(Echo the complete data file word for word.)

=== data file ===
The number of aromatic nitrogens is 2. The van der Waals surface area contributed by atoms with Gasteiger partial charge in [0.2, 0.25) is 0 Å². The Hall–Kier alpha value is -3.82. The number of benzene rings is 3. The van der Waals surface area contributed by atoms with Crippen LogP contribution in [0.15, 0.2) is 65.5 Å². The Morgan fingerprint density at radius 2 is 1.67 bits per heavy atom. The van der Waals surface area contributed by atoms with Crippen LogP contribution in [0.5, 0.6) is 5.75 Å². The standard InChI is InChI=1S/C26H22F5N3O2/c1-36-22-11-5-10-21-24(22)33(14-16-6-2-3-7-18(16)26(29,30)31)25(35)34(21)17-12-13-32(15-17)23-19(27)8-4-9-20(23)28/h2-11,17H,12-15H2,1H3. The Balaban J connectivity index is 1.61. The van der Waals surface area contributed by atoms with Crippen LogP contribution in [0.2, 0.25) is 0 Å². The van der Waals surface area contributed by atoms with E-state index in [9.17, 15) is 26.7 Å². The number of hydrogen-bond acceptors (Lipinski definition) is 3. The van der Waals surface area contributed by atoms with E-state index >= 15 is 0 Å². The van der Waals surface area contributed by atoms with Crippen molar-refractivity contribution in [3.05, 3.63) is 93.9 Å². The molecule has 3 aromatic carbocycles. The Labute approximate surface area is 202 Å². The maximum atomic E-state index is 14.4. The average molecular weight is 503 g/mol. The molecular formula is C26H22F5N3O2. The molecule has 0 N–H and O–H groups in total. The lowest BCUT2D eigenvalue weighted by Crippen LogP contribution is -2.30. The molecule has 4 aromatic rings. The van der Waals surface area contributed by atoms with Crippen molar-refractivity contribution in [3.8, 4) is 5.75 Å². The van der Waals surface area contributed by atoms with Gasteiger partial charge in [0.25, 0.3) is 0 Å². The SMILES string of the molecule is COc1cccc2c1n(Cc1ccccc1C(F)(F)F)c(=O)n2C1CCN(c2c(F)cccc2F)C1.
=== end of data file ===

The number of aromatic nitrogens is 2. The van der Waals surface area contributed by atoms with Gasteiger partial charge in [0.2, 0.25) is 0 Å². The Hall–Kier alpha value is -3.82. The number of benzene rings is 3. The van der Waals surface area contributed by atoms with Crippen LogP contribution in [0.15, 0.2) is 65.5 Å². The Morgan fingerprint density at radius 2 is 1.67 bits per heavy atom. The van der Waals surface area contributed by atoms with Crippen LogP contribution in [0.5, 0.6) is 5.75 Å². The standard InChI is InChI=1S/C26H22F5N3O2/c1-36-22-11-5-10-21-24(22)33(14-16-6-2-3-7-18(16)26(29,30)31)25(35)34(21)17-12-13-32(15-17)23-19(27)8-4-9-20(23)28/h2-11,17H,12-15H2,1H3. The Balaban J connectivity index is 1.61. The van der Waals surface area contributed by atoms with Crippen LogP contribution in [0.2, 0.25) is 0 Å². The van der Waals surface area contributed by atoms with E-state index in [9.17, 15) is 26.7 Å². The number of hydrogen-bond acceptors (Lipinski definition) is 3. The van der Waals surface area contributed by atoms with E-state index >= 15 is 0 Å². The van der Waals surface area contributed by atoms with Crippen molar-refractivity contribution in [3.05, 3.63) is 93.9 Å². The molecule has 3 aromatic carbocycles. The Labute approximate surface area is 202 Å². The maximum atomic E-state index is 14.4. The average molecular weight is 503 g/mol. The molecular formula is C26H22F5N3O2. The molecule has 0 N–H and O–H groups in total. The lowest BCUT2D eigenvalue weighted by Crippen LogP contribution is -2.30. The molecule has 4 aromatic rings. The van der Waals surface area contributed by atoms with Crippen molar-refractivity contribution in [3.8, 4) is 5.75 Å². The van der Waals surface area contributed by atoms with Gasteiger partial charge in [0.25, 0.3) is 0 Å². The SMILES string of the molecule is COc1cccc2c1n(Cc1ccccc1C(F)(F)F)c(=O)n2C1CCN(c2c(F)cccc2F)C1.